When German forces invaded Yugoslavia in World War Two, the Serbian royal family fled, and the Axis powers created the independent state of Croatia, incorporating Bosnia. The quisling Croat Ustase regime ran the state as a Nazi satellite  promoting terror and genocide. Meanwhile the Chetniks, royalist Serbs, conducted their own campaign of genocide against Croats, Muslims, and Communists in pursuit of an ethnically pure Greater Serbia.

From 1941 however the Yugoslav Communists under Josip Brod Tito had organised their own multiethnic resistance group; the Yugoslav Partisans fought both the Axis and the Ustase. In 1943 they established Bosnia Herzegovina as a republic within the provisional state of Democratic Federal Yugoslavia, and on 6 April 1945 they liberated Sarajevo itself from the fascists.

The Eternal Flame dedicated to the Partisans who liberated Sarajevo from the Fascists
Dedicated 6 April 1946 on the First Anniversary of the Liberation

After the war, the Socialist Federal Republic of Yugoslavia,  comprising the six republics of Bosnia Herzegovina, Croatia, Macedonia, Montenegro, Serbia, and Slovenia, emerged as a successful decentralised federation, supplanting the national disputes of the past. For forty years Yugoslavia developed its own brand of Communism, maintaining neutrality in the Cold War and close ties with developing countries. An open society whose inhabitants were free to travel for work and holidays, whose borders were open to foreign visitors, it witnessed economic growth and political stability. Along with the other capitals Sarajevo, a multicultural city of Muslim Bosniaks, Orthodox Serbs, and Catholic Croats, flourished.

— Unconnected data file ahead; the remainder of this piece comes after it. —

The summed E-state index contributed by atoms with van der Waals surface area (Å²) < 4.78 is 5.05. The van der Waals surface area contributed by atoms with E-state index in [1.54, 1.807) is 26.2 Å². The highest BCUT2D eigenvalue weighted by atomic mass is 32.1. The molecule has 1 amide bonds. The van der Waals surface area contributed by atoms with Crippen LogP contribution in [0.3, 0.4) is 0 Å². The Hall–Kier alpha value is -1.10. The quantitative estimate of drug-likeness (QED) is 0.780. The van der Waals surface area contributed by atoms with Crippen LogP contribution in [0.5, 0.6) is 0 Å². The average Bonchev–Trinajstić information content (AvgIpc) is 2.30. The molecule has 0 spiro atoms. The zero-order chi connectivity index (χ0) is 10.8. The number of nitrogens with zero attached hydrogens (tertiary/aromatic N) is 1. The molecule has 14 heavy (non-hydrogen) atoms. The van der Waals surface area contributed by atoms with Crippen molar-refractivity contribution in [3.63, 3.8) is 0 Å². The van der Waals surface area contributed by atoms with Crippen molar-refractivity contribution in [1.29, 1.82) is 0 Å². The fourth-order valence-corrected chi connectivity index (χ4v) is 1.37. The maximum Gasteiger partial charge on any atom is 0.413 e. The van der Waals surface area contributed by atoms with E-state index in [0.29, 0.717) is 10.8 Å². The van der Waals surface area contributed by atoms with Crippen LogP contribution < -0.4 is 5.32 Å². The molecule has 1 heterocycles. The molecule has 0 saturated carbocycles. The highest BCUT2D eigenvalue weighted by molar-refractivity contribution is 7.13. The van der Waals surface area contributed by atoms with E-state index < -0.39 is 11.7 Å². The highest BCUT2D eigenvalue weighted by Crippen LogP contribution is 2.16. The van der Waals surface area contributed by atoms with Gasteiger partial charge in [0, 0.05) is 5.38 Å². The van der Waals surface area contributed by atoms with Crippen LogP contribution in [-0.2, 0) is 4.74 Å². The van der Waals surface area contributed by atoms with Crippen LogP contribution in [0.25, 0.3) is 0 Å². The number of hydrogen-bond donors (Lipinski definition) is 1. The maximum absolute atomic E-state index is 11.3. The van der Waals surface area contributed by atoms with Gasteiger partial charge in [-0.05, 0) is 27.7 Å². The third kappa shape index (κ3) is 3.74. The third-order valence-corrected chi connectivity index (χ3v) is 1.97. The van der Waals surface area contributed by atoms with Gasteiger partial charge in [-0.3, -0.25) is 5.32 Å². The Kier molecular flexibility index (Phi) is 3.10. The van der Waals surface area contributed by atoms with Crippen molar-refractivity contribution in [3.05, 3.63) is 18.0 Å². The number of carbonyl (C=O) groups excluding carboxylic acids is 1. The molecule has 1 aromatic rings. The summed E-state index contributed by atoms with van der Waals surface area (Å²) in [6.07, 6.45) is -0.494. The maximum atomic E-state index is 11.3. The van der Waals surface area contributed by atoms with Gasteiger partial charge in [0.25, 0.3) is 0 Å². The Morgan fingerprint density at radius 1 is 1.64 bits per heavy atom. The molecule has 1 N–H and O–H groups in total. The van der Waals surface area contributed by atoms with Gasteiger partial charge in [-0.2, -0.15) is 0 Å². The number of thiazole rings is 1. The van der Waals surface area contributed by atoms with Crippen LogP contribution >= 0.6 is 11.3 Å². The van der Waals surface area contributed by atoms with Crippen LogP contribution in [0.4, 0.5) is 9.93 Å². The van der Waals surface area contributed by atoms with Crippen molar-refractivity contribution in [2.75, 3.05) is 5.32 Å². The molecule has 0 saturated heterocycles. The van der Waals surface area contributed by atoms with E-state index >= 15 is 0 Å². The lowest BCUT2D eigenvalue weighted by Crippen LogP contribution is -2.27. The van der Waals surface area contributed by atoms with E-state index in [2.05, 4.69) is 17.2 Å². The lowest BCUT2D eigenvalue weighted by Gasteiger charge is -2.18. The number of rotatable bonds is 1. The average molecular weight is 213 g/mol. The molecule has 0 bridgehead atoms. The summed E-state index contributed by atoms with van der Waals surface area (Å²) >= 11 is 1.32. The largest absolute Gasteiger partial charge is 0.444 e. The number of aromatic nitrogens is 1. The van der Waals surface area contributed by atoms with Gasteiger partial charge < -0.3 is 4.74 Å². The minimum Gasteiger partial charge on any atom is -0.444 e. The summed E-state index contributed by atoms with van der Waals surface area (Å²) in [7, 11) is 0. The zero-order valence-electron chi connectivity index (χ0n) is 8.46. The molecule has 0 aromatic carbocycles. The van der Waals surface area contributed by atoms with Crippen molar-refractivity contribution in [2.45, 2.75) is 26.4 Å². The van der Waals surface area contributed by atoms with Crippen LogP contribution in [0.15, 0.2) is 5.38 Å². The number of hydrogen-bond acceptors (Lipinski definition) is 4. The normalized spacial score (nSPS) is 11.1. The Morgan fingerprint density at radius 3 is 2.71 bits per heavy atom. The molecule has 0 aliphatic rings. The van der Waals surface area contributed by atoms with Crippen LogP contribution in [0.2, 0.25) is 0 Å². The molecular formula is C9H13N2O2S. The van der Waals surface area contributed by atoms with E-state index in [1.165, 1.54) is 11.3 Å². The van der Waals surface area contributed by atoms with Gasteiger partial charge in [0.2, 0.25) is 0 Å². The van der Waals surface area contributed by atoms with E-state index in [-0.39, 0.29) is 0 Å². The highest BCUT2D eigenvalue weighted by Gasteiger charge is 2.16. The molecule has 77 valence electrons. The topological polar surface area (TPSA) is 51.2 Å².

But the Bosnians were to suffer again. By the late 1970s inflation, economic recession, and western trade barriers had led  to a heavy IMF debt in Yugoslavia causing disputes between the Republics reflecting their divergent economies and differing levels of productivity. Moreover, with the death of Tito in 1980 ethnic nationalism revived. Serbians sought a more centralised state under Serbian hegemony while the other partners favoured the continuation of a looser federation. The breakup of Yugoslavia began with Slovenia and Croatia  seceding,  and in March 1992 following a  referendum Bosnia Herzegovina declared independence. The UN recognised its status. Bosnian Serbs however revived the spectre of a Greater Serbia, to include all Serbian populations, and under Radovan Karadzic established the Republica Srpska in the northeast of Bosnia Herzegovina.

From here between 1992 and 1995 the Serbian army directed a programme of ethnic cleansing  against the Muslim Bosniaks. They conducted massacres, the most egregious that of Srebrenica, and  systematic mass rapes of Bosnian women throughout the country.Their soldiers encircled Sarajevo from the hills, attacking the city with artillery, mortars, tanks, machine guns. Sniper attacks in the city accompanied the shelling. Sarajevo was besieged for 1425 days, the longest siege of a capital city in the history of modern warfare. An average of 329 grenades hit the city every day; 100,000 Bosnians lost their lives, the dead included 11,541 civilians of whom 1,500 were children; 56,000 were wounded including 15,000 children.

The Massacre of Srebrenica shocked the West into calling for a cease fire, a NATO air campaign ended the siege, and at length the Dayton Agreement brought the Bosnian War to an end.